McMansions Back on the Rise?

February 12, 2018

Smaller homes may be generating more buzz lately, but many cities in the U.S. are still building supersized properties. McMansions sometimes get a bad rap for having an architectural style that doesn’t fit with their surrounding communities. They typically have heavily ornamented features, gigantic entrances, and high gabled roofs. McMansions were prevalent across the country in the 1980s and ’90s, but construction of these large homes ground to a halt during the housing crash of a decade ago.

But as the economy picks up again, McMansions are making a comeback in some areas.® researchers found that since January 2016, more than 70 percent of the 150 largest U.S. housing markets saw an uptick in the share of listed homes larger than 3,000 square feet.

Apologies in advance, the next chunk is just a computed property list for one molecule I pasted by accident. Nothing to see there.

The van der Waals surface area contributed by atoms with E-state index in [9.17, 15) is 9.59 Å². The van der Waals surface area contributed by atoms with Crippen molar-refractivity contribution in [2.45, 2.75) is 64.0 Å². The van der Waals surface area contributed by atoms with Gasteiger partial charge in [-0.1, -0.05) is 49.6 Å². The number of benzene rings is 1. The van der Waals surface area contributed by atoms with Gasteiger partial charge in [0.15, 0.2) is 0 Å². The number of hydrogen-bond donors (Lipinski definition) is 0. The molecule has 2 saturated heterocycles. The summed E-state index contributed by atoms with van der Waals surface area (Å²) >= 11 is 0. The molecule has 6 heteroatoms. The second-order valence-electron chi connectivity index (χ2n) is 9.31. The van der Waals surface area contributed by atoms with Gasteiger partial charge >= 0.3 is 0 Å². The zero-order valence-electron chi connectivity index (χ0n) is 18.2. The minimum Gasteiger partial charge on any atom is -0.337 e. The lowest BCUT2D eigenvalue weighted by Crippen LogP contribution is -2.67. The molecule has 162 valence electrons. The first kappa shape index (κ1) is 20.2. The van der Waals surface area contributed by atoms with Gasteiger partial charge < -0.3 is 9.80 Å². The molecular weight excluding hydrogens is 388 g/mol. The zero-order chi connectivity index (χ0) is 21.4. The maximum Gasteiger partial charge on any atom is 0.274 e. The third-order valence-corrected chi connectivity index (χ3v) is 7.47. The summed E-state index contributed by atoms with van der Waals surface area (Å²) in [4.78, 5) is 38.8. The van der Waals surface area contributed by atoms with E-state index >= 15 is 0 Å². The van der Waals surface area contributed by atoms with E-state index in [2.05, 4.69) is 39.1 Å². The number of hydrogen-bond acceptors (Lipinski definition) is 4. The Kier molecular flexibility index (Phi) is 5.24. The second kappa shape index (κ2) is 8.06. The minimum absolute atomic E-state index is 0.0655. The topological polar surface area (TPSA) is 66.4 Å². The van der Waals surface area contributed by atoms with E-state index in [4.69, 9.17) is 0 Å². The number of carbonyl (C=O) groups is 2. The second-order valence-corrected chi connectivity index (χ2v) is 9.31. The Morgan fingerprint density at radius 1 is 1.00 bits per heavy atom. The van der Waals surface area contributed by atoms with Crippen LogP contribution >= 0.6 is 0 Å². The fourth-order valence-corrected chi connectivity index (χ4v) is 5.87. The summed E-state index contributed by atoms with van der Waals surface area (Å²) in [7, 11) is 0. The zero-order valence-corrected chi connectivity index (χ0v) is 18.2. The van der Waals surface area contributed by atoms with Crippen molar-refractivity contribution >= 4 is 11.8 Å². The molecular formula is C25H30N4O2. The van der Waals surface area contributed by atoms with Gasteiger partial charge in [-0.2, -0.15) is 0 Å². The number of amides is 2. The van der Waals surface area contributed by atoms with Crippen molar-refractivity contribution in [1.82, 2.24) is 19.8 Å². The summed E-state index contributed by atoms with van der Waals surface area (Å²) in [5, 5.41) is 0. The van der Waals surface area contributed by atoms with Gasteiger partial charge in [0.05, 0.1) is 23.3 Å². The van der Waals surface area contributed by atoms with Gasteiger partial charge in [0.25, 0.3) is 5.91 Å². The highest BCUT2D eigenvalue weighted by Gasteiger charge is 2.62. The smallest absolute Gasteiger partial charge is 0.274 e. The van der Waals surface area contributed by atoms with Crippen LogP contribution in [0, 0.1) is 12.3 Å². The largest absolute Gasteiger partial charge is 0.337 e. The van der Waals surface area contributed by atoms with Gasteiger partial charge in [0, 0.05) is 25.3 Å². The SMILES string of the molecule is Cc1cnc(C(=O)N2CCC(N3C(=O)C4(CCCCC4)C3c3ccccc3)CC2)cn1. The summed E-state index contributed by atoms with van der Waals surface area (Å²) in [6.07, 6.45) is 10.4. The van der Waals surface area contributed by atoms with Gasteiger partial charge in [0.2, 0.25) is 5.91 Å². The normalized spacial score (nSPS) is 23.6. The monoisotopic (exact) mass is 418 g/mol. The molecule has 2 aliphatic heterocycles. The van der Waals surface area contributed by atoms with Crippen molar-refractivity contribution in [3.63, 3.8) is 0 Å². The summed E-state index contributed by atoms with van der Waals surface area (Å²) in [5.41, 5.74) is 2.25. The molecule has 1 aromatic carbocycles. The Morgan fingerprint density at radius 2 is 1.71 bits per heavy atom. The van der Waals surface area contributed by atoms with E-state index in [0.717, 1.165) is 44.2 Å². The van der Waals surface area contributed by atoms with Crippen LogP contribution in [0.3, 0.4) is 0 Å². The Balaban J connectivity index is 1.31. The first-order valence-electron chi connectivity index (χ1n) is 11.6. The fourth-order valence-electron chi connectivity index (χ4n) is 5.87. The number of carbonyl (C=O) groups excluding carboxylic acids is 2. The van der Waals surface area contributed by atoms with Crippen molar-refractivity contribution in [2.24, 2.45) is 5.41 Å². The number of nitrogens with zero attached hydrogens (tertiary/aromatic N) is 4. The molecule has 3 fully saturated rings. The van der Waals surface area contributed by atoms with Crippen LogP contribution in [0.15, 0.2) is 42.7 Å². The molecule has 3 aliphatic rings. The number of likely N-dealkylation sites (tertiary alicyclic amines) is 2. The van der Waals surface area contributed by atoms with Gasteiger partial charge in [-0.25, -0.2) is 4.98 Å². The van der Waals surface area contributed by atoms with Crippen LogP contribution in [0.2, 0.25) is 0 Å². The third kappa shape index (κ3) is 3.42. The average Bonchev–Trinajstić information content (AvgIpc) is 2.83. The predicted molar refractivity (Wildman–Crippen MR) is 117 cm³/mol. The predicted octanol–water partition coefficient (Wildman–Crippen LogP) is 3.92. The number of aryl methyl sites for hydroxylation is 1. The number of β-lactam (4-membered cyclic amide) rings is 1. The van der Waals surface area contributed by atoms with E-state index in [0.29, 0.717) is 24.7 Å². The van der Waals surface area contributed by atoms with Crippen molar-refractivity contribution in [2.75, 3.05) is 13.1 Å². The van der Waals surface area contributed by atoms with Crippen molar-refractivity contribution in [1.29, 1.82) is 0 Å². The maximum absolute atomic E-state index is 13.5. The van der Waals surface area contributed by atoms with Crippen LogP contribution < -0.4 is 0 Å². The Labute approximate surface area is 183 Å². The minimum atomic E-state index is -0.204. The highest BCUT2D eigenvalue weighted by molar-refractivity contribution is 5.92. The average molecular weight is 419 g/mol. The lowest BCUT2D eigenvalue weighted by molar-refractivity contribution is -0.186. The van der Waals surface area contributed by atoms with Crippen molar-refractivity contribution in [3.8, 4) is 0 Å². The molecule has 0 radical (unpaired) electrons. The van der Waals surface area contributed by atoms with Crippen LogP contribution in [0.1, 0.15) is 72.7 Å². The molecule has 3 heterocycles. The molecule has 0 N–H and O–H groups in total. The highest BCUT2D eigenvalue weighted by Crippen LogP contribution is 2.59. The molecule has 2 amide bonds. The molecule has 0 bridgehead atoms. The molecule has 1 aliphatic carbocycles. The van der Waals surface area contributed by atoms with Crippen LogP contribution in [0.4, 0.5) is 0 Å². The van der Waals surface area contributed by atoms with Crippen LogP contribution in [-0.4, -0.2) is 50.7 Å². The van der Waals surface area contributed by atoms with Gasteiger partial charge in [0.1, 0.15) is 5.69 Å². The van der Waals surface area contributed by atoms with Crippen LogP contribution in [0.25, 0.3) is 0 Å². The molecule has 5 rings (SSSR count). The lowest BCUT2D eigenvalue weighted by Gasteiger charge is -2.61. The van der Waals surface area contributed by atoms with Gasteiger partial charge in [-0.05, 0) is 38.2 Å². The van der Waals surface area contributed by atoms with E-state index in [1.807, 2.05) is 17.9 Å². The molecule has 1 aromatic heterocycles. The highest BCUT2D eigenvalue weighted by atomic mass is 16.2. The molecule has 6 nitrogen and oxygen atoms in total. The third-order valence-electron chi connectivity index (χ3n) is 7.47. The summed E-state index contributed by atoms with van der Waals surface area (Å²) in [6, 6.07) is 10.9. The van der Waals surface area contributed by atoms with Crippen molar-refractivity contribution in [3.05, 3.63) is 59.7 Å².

“People who are living in the McMansions built in the 1990s and 2000s are older now. Their kids are grown, and they’re looking to downsize,” says Annie Radecki, senior manager at John Burns Real Estate Consulting in Portland, Ore. “But younger buyers who used to move into them are less interested.” They also might not be able to afford bigger houses, leaving these homes to linger on the market longer, Radecki says.® points to the markets with the highest percentage of homes on the market that are 3,000 square feet and larger. (For comparison, the average square foot of a new single-family home in the U.S. is 2,627, according to the National Association of Home Builders.) The metros with the most McMansions are:

  1. Provo, Utah (71 percent of listed homes on® are 3,000 square feet or more)
  2. Denver (61 percent)
  3. Bridgeport, Conn. (53 percent)
  4. Charlotte, N.C. (43 percent)
  5. Indianapolis (41 percent)
  6. Dallas (40 percent)
  7. Oxnard-Thousand Oaks, Calif. (37 percent)
  8. Minneapolis (36 percent)

Source: “Who Ordered All the McMansions? 10 Cities Where They’re Piled Highest,”® (Feb. 12, 2018)